Creating Fancy Drop Down Menus With Pure CSS

March 13, 2012

We’ve faced a variety of issues with the navigation menus on the Graphics Unleashed Web site. We had a wonderful solution for menus that was based on a Flash graphic that loaded the menus via CSS (cascading style sheets). This made it easy to modify the menus while also being optimized for search engines. Unfortunately some users disable Flash on their system. We’ve even received some fairly nasty e-mails from those users complaining that we didn’t have navigation menus. Some users didn’t have a choice as they were using Apple products (iPhone, iPod, iPad) that don’t support Flash at all. The last issue is that we couldn’t use the Flash menus on the Graphics Unleashed Blog because the server that hosts the blog doesn’t allow us to upload the Flash graphic.

We’ve been looking for an alternative solution for a while and didn’t want to simply jump on the first thing we saw. Not only did we want the menus to be easy to modify, they also had to be functional to you–the user–and they needed to look good. If you have visited the Graphics Unleashed Blog on the Web site lately, you may want to check it out as we have some new menus. There are a few more changes to make to the blog template, but having menus makes it much easier to navigate. We’ll soon be adding these same menus to the Graphics Unleashed Web Site.

Now let’s look at the tool we used to create the menus. CSS3 Menu comes in both a free and a paid version. There are limitations with the free version so you’ll probably want the paid version if you are truly going to use it in developing for a Web site. You choose the style of menu you want from a large list of provided templates (more templates exist in the paid version). Once you’ve chosen a template, you can tweak it to get it just right for your needs. It supports top level menus as well as sub menus. All of this is done in a WYSIWYG environment so it is very easy to create great looking menus.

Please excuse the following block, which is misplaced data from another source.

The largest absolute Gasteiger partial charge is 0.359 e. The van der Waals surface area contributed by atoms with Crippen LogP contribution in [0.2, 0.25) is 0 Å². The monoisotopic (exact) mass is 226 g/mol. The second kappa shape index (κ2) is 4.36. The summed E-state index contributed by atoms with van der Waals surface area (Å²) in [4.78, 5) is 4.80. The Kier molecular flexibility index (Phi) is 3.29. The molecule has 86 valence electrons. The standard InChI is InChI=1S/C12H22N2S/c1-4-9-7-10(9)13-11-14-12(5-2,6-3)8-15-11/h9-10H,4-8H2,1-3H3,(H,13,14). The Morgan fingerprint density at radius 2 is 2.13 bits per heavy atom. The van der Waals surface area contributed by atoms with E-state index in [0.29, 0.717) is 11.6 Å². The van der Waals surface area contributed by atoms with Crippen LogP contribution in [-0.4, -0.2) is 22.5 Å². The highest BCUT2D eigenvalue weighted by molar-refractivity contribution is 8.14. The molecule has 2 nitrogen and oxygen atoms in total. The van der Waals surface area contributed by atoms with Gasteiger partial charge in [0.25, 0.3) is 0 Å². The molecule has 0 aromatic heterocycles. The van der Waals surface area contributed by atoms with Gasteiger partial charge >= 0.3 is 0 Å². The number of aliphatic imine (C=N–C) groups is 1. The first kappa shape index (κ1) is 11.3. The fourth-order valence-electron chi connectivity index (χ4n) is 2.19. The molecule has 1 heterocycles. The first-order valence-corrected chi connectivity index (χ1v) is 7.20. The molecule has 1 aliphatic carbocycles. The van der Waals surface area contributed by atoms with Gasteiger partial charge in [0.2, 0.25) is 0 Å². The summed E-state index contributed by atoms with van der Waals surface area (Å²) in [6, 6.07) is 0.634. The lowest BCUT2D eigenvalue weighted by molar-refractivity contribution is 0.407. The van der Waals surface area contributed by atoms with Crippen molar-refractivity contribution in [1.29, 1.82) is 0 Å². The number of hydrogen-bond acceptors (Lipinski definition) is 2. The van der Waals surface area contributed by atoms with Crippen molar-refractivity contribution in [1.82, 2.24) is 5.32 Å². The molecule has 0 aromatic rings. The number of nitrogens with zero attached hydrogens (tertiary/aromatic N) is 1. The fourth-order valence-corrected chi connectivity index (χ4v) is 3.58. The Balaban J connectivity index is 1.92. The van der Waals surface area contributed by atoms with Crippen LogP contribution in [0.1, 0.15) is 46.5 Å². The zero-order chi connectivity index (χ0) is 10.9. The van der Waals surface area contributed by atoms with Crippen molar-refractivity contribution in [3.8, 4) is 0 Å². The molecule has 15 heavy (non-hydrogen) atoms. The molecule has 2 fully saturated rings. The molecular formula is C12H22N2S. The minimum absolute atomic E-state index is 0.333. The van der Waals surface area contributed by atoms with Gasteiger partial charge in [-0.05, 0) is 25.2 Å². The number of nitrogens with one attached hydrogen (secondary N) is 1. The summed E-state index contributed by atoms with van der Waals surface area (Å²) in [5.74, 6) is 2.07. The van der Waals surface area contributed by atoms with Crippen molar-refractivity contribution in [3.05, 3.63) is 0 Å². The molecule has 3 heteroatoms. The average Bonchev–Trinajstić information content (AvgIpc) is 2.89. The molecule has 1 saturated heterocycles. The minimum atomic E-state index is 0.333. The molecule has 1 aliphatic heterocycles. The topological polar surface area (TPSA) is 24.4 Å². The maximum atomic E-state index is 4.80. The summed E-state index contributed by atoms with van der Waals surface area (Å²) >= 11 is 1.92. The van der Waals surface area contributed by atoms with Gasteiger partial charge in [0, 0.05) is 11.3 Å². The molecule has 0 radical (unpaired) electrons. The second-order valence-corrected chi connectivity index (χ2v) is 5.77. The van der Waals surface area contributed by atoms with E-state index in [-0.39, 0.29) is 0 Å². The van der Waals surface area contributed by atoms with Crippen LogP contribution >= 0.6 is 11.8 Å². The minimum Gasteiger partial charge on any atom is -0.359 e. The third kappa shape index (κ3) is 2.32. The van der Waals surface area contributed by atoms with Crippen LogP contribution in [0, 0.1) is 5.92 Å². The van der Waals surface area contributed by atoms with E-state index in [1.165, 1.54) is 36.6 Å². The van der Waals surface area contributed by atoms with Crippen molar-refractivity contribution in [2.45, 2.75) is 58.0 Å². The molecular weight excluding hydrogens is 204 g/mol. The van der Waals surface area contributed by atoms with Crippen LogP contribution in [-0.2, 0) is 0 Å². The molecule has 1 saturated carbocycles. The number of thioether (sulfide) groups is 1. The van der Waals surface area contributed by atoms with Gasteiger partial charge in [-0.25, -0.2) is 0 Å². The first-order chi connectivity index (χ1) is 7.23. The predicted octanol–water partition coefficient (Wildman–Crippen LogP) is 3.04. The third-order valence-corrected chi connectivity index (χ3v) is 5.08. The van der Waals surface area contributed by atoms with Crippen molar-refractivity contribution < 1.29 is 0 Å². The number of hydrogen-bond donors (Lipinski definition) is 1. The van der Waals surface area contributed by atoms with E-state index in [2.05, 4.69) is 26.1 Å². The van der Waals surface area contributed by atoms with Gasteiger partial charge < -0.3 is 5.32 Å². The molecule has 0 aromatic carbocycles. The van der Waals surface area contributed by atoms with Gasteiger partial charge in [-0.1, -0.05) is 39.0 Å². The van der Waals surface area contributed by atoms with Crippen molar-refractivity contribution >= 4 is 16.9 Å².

Once the menu is completed, you can have it export all the code needed. This typically involves both HTML code and style sheet code. Of all the menu solutions I’ve tried before CSS3 Menu, the generated code was lengthy and complex. The great thing about CSS3 Menu is that the style sheet code is very compact as is the HTML code. Once this code was generated, it only took a couple of minutes to add it to the blog template so that the menus would show on every page of the blog.

If you’ve been looking for a good solution for creating fancy menus for a Web site, you’ll definitely want to try CSS3 Menu. It only took me about 30 minutes of playing with the free version before I knew I wanted to pay up and get the full version. A very worthwhile investment!

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Foster D. Coburn III

Foster D. Coburn III is author of 13 best-selling books on CorelDRAW and has been a contributor to numerous technology and graphics-related magazines. Foster has taken many projects, including this Web site, from the early design stage through to a finished piece. He has been a featured speaker at many graphics conferences. His first Web site was built in 1995 and he has been working exclusively in WordPress since 2013.

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